• Fair Premium must cover administrative costs, such as

    • marketing

    • underwriting

    • loss adjustment

    • premium taxes

    • underwriting income taxes

    • etc.


Expense loadings as a percentage of premium

Expense Loadings as a Percentage of Premium


Summary of determinants of fair premiums

Summary of Determinants of Fair Premiums

  • Ignoring profit loading

    • Fair Premium = PV of Expected Costs

    • Fair Premium = PV of Pure Premium + PV of Expenses

  • Note: Analysis to this point has been based on expected values

  • Now take into consideration the uncertainty associated with operations


Effect of uncertainty profit loading

Effect of Uncertainty: Profit Loading

  • Uncertainty ==> claim costs could exceed premiums

    • That is, insolvency is possible

  • Insurers hold capital to reduce the likelihood of insolvency

    • Thus, capital providers bear the risk associated with insurance operations

  • The insurer’s profit is the owners’ compensation for bearing this risk


Summary of fair premium model

Summary of Fair Premium Model

  • Fair Premium

    = PV of Expected Costs + Profit loading

    • Other terms for profit loading:

      • risk load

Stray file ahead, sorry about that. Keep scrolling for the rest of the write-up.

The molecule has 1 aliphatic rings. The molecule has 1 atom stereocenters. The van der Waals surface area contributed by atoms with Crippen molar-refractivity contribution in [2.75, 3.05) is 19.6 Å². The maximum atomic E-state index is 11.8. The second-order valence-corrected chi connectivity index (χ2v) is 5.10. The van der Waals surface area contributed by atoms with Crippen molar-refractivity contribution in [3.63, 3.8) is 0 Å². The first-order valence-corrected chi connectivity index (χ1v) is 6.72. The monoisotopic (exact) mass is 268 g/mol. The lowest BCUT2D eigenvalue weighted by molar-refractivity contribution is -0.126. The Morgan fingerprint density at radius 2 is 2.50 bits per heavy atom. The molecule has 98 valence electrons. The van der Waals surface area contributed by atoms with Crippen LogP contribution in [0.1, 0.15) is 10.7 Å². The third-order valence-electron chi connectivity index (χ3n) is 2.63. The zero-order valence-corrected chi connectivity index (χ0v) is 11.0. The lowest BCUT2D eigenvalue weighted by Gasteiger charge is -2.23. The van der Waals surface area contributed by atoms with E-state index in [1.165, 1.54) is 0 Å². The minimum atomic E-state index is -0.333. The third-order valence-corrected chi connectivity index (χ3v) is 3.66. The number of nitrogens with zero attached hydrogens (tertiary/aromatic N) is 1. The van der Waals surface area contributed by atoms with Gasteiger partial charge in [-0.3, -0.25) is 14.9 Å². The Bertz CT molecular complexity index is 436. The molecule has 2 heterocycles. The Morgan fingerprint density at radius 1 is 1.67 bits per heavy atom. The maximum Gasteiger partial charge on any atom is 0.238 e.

• capital costs


Determinants of profit loadings

Determinants of Profit Loadings

  • Actuarial Models:

    • Variance of distribution of claim costs for that line of business determines risk load

    • Risk load increases with the unpredictability of claim costs


Determinants of profit loadings1

Determinants of Profit Loadings

  • Financial Models:

    • Optimal level of capital given its costs and benefits

      • Benefits of capital depend on

        • variance of claim costs

        • covariance of claim costs across lines and with assets

      • Cost of holding capital:

        • tax costs

        • agency costs


Conclusion

Conclusion

  • Fair Premium

    =PV of Expected Claim Costs

    + PV of Expected Administrative Costs

    +Profit Loading

  • Note two meanings of risk

    • expected losses

    • unpredictability of losses


Pricing example 1

Pricing Example 1

$100,000with prob. 0.02

Loss = $20,000with prob. 0.08

0with prob. 0.90

Find Fair Premium if

  • policy provides full coverage

  • underwriting costs = 20% of pure premium

  • claims are paid at end of year

  • interest rate = 8%

  • claim processing costs = $5,000

  • fair profit = 5% of pure premium


Pricing example 11

Pricing Example 1

  • Solution:

    • pure premium = $3,600

    • PV of expected claims = $3600/1.08

    • underwriting costs + fair profit = (0.20 + 0.05) x $3,600 = $900

    • expected claim processing costs = $5,000 x 0.10 = $500

    • PV of expected claim processing costs = 500/1.08

    • Fair premium = 900 + 4,100/1.08 = 900 + 3,796 = $4,696


Pricing example 2

Pricing Example 2

$100,000with prob. 0.02

Loss = $20,000with prob. 0.08

0with prob. 0.90

Find Fair Premium if

  • policy has a $20,000 deductible

  • underwriting costs = 20% of pure premium

  • claims are paid at end of year

  • interest rate = 8%

  • claim processing costs = $5,000

  • fair profit = 5% of pure premium


Pricing example 21

Pricing Example 2

  • Solution:

    • pure premium = 0.02 x $80,000 = $1,600

    • PV of expected claims = $1600/1.08